In fact, I would consider myself to be fairly lucky with how smooth my online experience has been. However, I’ve got to the stage where I wish there was an age filter on Xbox Live; something that would enable me control over what age groups I’m playing with. Because, for whatever reason, out of all the idiots I’ve encountered online, the ones I seem to be least tolerant of are the pre-pubescent kids who take the whole online competitive nature far too seriously.
A couple of days ago, after cleaning up all the single player Achievements in Skate 2 (bar the DLC ones), I decided to take my created skater, Candy, online for a bit of a Jam session. The Jam sessions basically involve 3 rounds, and whoever racks up the most points from pulling off tricks wins. Simple.
Can anyone believe it’s been a whole year since, well, last year? I remember having my doubts that 2008 would top 2007, seeing as the latter was so rich with stellar 360 releases. Truthfully, I feel I can’t even pass judgement about whether games were better this year seeing as I’ve currently missed out on a bunch of the big triple-A releases with my one-game-only-at-a-time ethic. But what I am entitled to do at this time of the year is share with you what I hope 2009 brings us in regards to gaming.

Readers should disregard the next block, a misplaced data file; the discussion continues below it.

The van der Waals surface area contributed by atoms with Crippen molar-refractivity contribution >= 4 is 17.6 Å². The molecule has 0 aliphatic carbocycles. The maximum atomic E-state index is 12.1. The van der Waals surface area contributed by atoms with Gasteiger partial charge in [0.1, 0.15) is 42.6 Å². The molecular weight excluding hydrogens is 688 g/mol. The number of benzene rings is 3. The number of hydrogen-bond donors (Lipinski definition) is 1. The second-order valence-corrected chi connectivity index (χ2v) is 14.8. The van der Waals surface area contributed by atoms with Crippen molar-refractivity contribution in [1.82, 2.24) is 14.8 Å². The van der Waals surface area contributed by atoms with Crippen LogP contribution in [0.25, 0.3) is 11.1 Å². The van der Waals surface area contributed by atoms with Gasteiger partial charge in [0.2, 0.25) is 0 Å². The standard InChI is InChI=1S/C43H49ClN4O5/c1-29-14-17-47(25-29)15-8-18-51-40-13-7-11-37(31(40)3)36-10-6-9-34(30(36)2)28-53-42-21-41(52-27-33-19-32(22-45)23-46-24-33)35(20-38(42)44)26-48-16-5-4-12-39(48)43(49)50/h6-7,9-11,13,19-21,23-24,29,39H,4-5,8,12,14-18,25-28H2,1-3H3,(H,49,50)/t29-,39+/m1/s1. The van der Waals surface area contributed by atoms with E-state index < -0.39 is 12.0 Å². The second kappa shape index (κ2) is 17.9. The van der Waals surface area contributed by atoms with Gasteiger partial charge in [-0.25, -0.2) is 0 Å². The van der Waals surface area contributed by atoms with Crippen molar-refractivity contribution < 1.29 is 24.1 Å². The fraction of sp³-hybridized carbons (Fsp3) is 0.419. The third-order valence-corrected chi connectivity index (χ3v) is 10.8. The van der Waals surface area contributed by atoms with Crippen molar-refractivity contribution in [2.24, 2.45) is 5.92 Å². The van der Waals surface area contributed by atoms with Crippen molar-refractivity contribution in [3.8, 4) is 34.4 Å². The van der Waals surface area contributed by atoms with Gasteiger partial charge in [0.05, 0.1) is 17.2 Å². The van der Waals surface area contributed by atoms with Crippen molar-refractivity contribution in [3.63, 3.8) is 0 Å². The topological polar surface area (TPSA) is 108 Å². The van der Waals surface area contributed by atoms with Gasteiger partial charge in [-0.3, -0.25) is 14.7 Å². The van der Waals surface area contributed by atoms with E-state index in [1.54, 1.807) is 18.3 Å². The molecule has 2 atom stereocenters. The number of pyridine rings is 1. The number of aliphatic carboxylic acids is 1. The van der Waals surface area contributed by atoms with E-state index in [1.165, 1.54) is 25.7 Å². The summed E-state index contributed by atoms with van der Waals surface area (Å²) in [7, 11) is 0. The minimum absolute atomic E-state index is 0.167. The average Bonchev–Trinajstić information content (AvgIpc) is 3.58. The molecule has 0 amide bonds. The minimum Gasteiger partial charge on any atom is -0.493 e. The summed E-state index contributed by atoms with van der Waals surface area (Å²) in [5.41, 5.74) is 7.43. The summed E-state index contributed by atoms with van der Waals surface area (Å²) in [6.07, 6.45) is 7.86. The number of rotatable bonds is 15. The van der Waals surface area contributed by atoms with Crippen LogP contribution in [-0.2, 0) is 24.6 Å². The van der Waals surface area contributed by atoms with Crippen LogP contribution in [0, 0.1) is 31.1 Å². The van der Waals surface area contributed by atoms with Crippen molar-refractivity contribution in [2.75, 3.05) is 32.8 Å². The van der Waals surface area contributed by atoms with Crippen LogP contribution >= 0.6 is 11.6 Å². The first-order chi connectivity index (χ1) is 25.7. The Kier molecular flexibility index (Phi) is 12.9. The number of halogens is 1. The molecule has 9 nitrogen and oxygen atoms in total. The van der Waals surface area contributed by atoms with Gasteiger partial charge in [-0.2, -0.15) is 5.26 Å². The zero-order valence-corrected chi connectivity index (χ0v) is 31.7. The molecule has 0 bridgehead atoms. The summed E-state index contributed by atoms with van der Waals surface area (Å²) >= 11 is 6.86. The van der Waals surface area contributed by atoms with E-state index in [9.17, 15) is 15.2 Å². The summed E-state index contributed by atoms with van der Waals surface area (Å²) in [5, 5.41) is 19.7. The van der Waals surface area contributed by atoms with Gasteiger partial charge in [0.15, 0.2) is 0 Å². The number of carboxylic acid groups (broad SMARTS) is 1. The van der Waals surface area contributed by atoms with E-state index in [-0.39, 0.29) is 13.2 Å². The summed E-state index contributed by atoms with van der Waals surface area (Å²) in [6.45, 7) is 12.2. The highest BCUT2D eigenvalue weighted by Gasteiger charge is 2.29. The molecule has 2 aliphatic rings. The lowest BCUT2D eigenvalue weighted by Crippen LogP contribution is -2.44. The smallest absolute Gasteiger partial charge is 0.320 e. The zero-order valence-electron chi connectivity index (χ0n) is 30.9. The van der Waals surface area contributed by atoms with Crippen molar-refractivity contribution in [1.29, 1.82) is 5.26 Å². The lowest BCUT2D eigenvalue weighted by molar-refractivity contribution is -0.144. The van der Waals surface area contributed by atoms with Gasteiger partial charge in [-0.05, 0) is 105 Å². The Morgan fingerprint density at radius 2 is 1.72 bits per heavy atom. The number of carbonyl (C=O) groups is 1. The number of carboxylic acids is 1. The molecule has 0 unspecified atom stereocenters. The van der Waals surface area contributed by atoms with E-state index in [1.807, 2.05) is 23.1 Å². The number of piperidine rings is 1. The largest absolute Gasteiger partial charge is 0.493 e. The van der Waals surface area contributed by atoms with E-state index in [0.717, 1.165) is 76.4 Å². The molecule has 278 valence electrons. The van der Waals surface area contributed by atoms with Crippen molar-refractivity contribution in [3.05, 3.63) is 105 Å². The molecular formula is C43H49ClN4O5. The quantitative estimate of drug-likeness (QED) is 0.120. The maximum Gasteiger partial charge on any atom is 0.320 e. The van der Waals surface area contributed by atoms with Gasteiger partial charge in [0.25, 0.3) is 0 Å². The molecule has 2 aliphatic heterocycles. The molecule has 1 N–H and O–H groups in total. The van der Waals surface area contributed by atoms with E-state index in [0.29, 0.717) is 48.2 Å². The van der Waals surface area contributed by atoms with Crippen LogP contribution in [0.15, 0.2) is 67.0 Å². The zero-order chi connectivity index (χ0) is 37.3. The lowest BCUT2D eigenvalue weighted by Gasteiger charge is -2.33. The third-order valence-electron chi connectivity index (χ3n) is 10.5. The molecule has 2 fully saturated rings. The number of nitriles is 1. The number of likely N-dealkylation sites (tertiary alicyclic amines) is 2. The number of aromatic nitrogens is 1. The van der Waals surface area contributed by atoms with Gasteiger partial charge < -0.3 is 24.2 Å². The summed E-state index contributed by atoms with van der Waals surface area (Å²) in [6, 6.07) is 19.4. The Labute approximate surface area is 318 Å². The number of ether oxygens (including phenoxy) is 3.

I really want to start this post off with an incoherent string of curse words, for Michael and Jung – the accompanying squad mates in Rainbow Six Vegas – really know how to piss a lady off.
I’ve ranted about them many times before, be it on Twitter or on my blog. When Ubisoft made the original Vegas, they blatantly didn’t put much emphasis on A.I., resulting in an infuriating single player campaign where, really, you’d have been much better off without Mung (as they will now be collectively called).